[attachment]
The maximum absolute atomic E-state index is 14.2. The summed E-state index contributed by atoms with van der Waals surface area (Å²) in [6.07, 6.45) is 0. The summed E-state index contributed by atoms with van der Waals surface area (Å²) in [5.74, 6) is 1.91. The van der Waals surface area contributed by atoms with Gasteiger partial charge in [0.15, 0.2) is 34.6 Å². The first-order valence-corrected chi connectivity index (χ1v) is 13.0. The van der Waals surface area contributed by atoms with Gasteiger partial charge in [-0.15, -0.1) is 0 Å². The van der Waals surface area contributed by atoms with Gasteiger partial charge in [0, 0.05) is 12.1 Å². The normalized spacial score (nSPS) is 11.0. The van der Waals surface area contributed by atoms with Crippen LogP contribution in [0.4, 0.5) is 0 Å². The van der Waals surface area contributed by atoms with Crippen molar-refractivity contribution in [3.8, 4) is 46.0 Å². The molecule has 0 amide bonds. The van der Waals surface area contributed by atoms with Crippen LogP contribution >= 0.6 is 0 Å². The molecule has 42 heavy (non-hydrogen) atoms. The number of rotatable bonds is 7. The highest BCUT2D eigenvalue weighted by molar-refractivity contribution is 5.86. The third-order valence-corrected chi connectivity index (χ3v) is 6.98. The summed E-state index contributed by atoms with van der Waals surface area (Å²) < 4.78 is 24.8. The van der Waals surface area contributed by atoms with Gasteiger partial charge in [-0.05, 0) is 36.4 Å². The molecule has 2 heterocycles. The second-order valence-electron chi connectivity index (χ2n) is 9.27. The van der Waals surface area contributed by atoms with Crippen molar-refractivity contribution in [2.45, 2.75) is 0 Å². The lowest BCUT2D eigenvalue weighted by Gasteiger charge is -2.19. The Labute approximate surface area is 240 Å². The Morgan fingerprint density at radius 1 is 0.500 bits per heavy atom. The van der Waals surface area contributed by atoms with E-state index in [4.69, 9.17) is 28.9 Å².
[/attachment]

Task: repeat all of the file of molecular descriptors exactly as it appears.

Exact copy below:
The maximum absolute atomic E-state index is 14.2. The summed E-state index contributed by atoms with van der Waals surface area (Å²) in [6.07, 6.45) is 0. The summed E-state index contributed by atoms with van der Waals surface area (Å²) in [5.74, 6) is 1.91. The van der Waals surface area contributed by atoms with Gasteiger partial charge in [0.15, 0.2) is 34.6 Å². The first-order valence-corrected chi connectivity index (χ1v) is 13.0. The van der Waals surface area contributed by atoms with Gasteiger partial charge in [-0.15, -0.1) is 0 Å². The van der Waals surface area contributed by atoms with Gasteiger partial charge in [0, 0.05) is 12.1 Å². The normalized spacial score (nSPS) is 11.0. The van der Waals surface area contributed by atoms with Crippen LogP contribution in [0.4, 0.5) is 0 Å². The van der Waals surface area contributed by atoms with Crippen molar-refractivity contribution in [3.8, 4) is 46.0 Å². The molecule has 0 amide bonds. The van der Waals surface area contributed by atoms with Crippen LogP contribution >= 0.6 is 0 Å². The molecule has 42 heavy (non-hydrogen) atoms. The number of rotatable bonds is 7. The highest BCUT2D eigenvalue weighted by molar-refractivity contribution is 5.86. The third-order valence-corrected chi connectivity index (χ3v) is 6.98. The summed E-state index contributed by atoms with van der Waals surface area (Å²) < 4.78 is 24.8. The van der Waals surface area contributed by atoms with Gasteiger partial charge in [-0.05, 0) is 36.4 Å². The molecule has 2 heterocycles. The second-order valence-electron chi connectivity index (χ2n) is 9.27. The van der Waals surface area contributed by atoms with Crippen molar-refractivity contribution in [2.45, 2.75) is 0 Å². The lowest BCUT2D eigenvalue weighted by Gasteiger charge is -2.19. The Labute approximate surface area is 240 Å². The Morgan fingerprint density at radius 1 is 0.500 bits per heavy atom. The van der Waals surface area contributed by atoms with E-state index in [4.69, 9.17) is 28.9 Å².